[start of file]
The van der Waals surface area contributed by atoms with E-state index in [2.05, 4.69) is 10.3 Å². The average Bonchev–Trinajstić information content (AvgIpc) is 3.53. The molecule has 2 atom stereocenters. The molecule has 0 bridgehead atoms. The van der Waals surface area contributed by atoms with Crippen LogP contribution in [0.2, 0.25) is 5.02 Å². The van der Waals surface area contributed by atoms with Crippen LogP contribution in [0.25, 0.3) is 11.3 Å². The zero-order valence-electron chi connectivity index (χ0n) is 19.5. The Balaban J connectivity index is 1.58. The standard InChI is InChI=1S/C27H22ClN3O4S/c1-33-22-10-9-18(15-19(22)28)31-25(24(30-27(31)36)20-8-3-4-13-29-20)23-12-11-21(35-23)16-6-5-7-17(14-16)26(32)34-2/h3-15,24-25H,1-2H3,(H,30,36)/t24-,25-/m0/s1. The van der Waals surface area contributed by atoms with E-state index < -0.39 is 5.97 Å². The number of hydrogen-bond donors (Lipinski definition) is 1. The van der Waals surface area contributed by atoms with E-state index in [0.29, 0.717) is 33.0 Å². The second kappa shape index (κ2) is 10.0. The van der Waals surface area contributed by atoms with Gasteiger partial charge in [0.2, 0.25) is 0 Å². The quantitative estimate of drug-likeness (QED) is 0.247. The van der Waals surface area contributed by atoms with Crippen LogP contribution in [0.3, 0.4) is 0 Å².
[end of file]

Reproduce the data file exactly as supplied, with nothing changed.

The van der Waals surface area contributed by atoms with E-state index in [2.05, 4.69) is 10.3 Å². The average Bonchev–Trinajstić information content (AvgIpc) is 3.53. The molecule has 2 atom stereocenters. The molecule has 0 bridgehead atoms. The van der Waals surface area contributed by atoms with Crippen LogP contribution in [0.2, 0.25) is 5.02 Å². The van der Waals surface area contributed by atoms with Crippen LogP contribution in [0.25, 0.3) is 11.3 Å². The zero-order valence-electron chi connectivity index (χ0n) is 19.5. The Balaban J connectivity index is 1.58. The standard InChI is InChI=1S/C27H22ClN3O4S/c1-33-22-10-9-18(15-19(22)28)31-25(24(30-27(31)36)20-8-3-4-13-29-20)23-12-11-21(35-23)16-6-5-7-17(14-16)26(32)34-2/h3-15,24-25H,1-2H3,(H,30,36)/t24-,25-/m0/s1. The van der Waals surface area contributed by atoms with E-state index < -0.39 is 5.97 Å². The number of hydrogen-bond donors (Lipinski definition) is 1. The van der Waals surface area contributed by atoms with E-state index in [0.29, 0.717) is 33.0 Å². The second kappa shape index (κ2) is 10.0. The van der Waals surface area contributed by atoms with Gasteiger partial charge in [0.2, 0.25) is 0 Å². The quantitative estimate of drug-likeness (QED) is 0.247. The van der Waals surface area contributed by atoms with Crippen LogP contribution in [0.3, 0.4) is 0 Å².